After nearly three hours Fellini's relentlessly enigmatic, non-committal approach leaves you wishing for something more than poignant imagery and moody, self-obsessed characters. (Review of Original Release)
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The film was hugely successful and widely praised in its time, though it's really nothing more than the old C.B. De Mille formula of titillation and moralizing--Roman orgies and Christian martyrs--with only a fraction of De Mille's showmanship.
A profound film by a legendary director in the greatest period of his career.
A brilliantly conceived epic fable.
In one movie, at least, the ethical baseline (heisted, you could argue, from "Sweet Smell of Success") gave Fellini's roaming, cluttered mise-en-scène a chilling gravity he could never genuinely locate again.
In this one masterpiece, Federico Fellini achieved the ideal balance -- between social observation and unconscious imagery, between artistic discipline and freedom, and between the neo-realism of 1950s Italian cinema and the orgiastic flights of his later work.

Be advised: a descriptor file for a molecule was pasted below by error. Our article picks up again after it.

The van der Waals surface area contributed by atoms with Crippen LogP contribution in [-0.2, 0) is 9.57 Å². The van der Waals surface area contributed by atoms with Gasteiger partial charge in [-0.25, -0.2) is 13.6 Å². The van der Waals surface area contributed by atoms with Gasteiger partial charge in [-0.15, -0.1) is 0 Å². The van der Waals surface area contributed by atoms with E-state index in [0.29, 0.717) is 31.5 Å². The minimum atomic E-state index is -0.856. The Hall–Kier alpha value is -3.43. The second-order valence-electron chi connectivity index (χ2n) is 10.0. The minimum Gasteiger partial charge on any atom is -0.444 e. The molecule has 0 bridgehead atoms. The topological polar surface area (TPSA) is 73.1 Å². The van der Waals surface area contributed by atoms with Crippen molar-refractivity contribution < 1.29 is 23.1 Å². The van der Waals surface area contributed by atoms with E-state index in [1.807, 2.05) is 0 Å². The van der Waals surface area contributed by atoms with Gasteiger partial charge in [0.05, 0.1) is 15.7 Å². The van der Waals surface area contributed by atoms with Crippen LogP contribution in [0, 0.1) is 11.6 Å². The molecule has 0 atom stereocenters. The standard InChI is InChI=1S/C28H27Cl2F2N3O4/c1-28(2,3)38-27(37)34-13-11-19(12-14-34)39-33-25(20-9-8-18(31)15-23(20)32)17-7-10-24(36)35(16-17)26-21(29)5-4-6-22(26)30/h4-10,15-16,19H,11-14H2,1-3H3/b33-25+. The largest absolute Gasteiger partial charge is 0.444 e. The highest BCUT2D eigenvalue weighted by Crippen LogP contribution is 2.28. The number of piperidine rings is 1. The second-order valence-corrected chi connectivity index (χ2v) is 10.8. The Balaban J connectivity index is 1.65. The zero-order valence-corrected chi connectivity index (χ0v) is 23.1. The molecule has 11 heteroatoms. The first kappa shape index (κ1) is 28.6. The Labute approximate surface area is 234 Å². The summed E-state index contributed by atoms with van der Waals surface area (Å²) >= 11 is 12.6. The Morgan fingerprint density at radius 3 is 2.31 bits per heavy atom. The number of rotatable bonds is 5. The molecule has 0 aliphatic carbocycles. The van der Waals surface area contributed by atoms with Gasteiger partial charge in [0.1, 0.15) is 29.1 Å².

The movie is made with boundless energy. Fellini stood here at the dividing point between the neorealism of his earlier films (like "La Strada") and the carnival visuals of his extravagant later ones ("Juliet of the Spirits," "Amarcord'').
Freshly viewed, the movie's melancholy seems to fit uncannily well in the moment we find ourselves now. In the film there are mentions of nuclear annihilation and worries that heedless lust and wanton partying could bring Rome a second fall.